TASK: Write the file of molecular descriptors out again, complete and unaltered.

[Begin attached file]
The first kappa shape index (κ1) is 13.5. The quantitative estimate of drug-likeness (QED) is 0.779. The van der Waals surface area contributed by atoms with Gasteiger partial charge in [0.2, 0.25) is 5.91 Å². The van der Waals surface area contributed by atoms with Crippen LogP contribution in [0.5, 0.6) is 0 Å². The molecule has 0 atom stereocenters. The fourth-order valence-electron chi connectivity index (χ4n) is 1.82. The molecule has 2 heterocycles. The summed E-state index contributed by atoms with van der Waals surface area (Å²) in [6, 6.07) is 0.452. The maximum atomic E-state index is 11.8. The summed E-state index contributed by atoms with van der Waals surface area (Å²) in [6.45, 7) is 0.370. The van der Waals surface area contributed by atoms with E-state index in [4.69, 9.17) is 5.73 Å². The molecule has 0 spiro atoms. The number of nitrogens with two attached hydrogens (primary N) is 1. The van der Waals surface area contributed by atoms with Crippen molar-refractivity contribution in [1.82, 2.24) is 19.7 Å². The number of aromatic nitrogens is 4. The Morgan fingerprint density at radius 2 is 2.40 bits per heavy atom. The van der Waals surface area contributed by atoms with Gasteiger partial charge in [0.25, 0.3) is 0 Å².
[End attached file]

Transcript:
The first kappa shape index (κ1) is 13.5. The quantitative estimate of drug-likeness (QED) is 0.779. The van der Waals surface area contributed by atoms with Gasteiger partial charge in [0.2, 0.25) is 5.91 Å². The van der Waals surface area contributed by atoms with Crippen LogP contribution in [0.5, 0.6) is 0 Å². The molecule has 0 atom stereocenters. The fourth-order valence-electron chi connectivity index (χ4n) is 1.82. The molecule has 2 heterocycles. The summed E-state index contributed by atoms with van der Waals surface area (Å²) in [6, 6.07) is 0.452. The maximum atomic E-state index is 11.8. The summed E-state index contributed by atoms with van der Waals surface area (Å²) in [6.45, 7) is 0.370. The van der Waals surface area contributed by atoms with E-state index in [4.69, 9.17) is 5.73 Å². The molecule has 0 spiro atoms. The number of nitrogens with two attached hydrogens (primary N) is 1. The van der Waals surface area contributed by atoms with Crippen molar-refractivity contribution in [1.82, 2.24) is 19.7 Å². The number of aromatic nitrogens is 4. The Morgan fingerprint density at radius 2 is 2.40 bits per heavy atom. The van der Waals surface area contributed by atoms with Gasteiger partial charge in [0.25, 0.3) is 0 Å².